Michael Kimball Writes Your Life Story
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#112 The Difficulties of Being Giancarlo DiTrapano


Giancarlo DiTrapano (Gian to his friends) was born in West Virginia, which is beautiful and where there is lots of drinking and lots of drug-taking and underage sex, where there are lots of mountains and rivers and the music is usually classic rock and roll--Van Halen, AC/DC, Cheap Trick, which is also beautiful. When Gian was little, he was stung in the eye by a wasp. When Gian was 9, his older brother, Lidano, died in a car crash when a couple out for prom night pulled onto the highway and hit the car Gian’s brother was in, which then struck a utility pole at 60 mph. Everybody except for one passenger died. Gian’s brother was the first person close to Gian who died and it started a chain of deaths throughout his young life that he thought would never end. Luckily, Gian had his sister, Lia, who he loves more than anybody in the world. Plus, his parents are miracles. And, fortunately, after a while, people stopped dying so much. Gian moved to New Orleans for college and studied philosophy there, mostly because his cousin Meredith did. At some point, Gian moved to Rome and learned how to speak Italian in Sezze. At another point, Gian moved to New York City. After this, he broke up with his girlfriend of 10 years, which was difficult, but he had fallen in love with something else. Another difficult time was Gian’s other older brother, Dante, going to prison. Also difficult, Gian suffers from cluster headaches that can last for a month. Once, Gian saw somebody on a TV show, walked to his computer, googled the person, emailed the person, and then walked out of his apartment. A few hours later, the person had emailed Gian back. They met for a drink and have been dating ever since. Now Gian works as a bartender and as the publisher of New York Tyrant. The rest of his life, Gian would like to get to the end of it without too much more suffering and pain.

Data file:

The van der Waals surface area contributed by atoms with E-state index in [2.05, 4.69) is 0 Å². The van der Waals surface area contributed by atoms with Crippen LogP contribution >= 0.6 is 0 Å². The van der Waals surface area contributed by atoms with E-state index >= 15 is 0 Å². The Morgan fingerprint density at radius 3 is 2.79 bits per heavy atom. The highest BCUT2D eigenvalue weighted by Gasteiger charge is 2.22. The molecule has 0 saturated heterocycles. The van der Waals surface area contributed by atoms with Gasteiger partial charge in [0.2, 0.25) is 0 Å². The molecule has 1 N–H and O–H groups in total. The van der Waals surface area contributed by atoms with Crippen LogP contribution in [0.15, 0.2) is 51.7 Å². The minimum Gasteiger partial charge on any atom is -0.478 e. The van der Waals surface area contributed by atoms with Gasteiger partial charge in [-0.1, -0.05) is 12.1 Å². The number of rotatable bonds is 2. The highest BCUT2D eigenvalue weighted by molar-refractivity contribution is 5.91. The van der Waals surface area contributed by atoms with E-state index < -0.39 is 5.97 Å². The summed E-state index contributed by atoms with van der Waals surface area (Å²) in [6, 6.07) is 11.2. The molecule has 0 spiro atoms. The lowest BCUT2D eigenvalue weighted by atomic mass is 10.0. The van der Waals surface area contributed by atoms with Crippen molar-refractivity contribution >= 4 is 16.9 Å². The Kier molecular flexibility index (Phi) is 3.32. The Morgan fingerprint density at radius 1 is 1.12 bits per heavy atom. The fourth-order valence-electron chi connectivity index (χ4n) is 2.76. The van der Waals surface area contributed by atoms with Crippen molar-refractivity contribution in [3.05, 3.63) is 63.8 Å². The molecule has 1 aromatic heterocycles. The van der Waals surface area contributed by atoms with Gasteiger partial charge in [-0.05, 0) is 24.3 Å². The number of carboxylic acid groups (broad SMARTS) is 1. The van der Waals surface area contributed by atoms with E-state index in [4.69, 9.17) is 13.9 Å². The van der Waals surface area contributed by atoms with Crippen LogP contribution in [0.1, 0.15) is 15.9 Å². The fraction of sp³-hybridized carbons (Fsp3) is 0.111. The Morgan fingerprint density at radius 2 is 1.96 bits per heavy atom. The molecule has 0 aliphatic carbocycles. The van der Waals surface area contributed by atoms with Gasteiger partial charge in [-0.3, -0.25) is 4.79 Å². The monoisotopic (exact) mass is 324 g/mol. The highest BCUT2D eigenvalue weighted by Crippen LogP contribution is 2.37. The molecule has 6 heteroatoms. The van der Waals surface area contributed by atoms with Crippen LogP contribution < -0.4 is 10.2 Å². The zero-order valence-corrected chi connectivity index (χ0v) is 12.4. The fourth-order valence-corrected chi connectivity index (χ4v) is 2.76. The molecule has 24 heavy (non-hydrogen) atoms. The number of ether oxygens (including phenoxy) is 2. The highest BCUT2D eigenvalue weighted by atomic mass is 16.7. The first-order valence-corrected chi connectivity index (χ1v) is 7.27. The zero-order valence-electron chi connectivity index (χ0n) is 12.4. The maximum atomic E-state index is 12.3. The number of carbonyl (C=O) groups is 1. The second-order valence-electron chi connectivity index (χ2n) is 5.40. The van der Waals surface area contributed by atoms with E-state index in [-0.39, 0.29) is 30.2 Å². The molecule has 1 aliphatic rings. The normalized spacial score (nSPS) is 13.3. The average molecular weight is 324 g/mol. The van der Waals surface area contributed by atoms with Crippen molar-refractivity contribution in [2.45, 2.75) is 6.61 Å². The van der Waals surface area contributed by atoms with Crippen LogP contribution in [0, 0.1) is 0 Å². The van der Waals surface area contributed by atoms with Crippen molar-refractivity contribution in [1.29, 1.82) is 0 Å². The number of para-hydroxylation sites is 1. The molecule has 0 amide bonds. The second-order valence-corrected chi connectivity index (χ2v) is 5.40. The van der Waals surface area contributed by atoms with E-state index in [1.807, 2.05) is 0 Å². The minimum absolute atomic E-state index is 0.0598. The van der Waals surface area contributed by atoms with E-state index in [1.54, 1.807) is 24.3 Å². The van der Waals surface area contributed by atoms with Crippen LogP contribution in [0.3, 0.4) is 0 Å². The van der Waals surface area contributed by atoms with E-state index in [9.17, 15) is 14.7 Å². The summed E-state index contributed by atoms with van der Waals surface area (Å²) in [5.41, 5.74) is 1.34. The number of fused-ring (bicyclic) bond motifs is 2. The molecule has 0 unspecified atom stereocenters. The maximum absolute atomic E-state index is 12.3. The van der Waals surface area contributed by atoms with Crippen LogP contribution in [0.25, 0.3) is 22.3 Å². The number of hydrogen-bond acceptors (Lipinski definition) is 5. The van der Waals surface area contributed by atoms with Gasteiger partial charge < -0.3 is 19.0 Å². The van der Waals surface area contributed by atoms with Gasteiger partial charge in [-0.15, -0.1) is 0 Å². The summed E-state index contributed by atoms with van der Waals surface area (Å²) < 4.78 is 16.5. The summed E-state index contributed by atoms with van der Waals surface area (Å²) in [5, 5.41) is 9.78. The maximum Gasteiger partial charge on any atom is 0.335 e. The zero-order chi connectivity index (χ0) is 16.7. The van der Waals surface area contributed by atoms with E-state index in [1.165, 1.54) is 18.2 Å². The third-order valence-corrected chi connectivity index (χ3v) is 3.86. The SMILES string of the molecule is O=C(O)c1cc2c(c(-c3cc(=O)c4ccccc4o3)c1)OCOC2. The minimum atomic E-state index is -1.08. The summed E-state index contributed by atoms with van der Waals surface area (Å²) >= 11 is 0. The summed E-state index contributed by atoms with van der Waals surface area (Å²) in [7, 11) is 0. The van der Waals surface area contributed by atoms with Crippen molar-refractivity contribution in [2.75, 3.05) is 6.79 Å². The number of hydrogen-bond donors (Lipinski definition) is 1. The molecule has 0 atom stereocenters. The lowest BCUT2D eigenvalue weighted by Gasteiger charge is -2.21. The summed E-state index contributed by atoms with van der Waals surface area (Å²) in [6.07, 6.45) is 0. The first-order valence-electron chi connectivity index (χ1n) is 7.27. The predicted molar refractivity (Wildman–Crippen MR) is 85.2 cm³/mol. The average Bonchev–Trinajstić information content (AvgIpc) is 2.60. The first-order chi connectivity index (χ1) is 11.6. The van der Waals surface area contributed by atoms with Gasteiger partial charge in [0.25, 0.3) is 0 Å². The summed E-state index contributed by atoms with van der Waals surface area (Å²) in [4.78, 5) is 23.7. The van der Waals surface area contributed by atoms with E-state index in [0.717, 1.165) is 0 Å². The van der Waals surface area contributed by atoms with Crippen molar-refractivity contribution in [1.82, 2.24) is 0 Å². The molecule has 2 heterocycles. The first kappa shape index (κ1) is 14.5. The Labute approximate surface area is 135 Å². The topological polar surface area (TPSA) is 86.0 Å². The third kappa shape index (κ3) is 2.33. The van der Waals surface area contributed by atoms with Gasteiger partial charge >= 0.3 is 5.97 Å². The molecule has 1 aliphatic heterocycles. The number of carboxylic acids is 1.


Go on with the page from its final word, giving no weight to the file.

[Update: There is a great article on Tyrant Books in Publishers Weekly.]
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#182 The Myth of Scott McClanahan

Scott McClanahan was born in West Virginia and regularly used the bathroom in a johnny house (johnny houses have been a seminal event in many writers lives, including Jean Genet). Scott’s childhood was spent in Rainelle, West Virginia—a town full of lumberjacks, severed arms, coal miners, and old mountains. The town specializes in teenage pregnancy and prescription drug abuse. When Scott was five, he watched some older boys set a forest on fire, which the West Virginia National Guard had to put out. When Scott was 7, his grandmother Ruby had her gallstones removed, then brought all 15 of them home and asked Scott to put them in her flowerbed. During the blizzard of ’93, Scott started writing. Scott’s teenage years were spent reading Isak Dinesen and watching professional wrestling. He will not rest until Ric Flair is recognized as a great artist by this culture. In high school, he played quarterback, which is how he ended up with a compound fracture of his left arm. In college, Scott’s roommate was a great friend from Rainelle who suffered from OCD, which meant that he also always kept the room clean. Scott worked at the same grocery store his father did and was a substitute teacher at the same school where his mother taught. It was for 7 years that Scott chased a woman named Sarah before she went out on a real date with him, but now they are married. Sarah is a nurse and each night he sits and listens to her talk about patients dying, the way eyes look when the last moment of oxygen is escaping from a brain. Sarah has a magnificent heart and Scott will fight the man who doesn’t believe in true love (seriously, send him your address and he’ll come fight you). Scott cries every other day over something, which he considers a good thing. A couple of months ago, Sarah brought home a 13-year-old blind dog. Now Scott goes home each day and watches it bump from wall to wall. The blind dog has become a metaphor for Scott’s life and Scott is training his other dog to become a seeing-eye dog. Now Scott lives in southern West Virginia, an hour from where he grew up. He has stayed because it's one of the last places with myths (John Henry is from there). Scott does not plan for the future if it can be avoided—he understands that within 3 months the shroud could be his garment—but he knows that he will be buried on Backus Mountain. And he wants “I regret” written on his tombstone—along with “I told you I was sick.”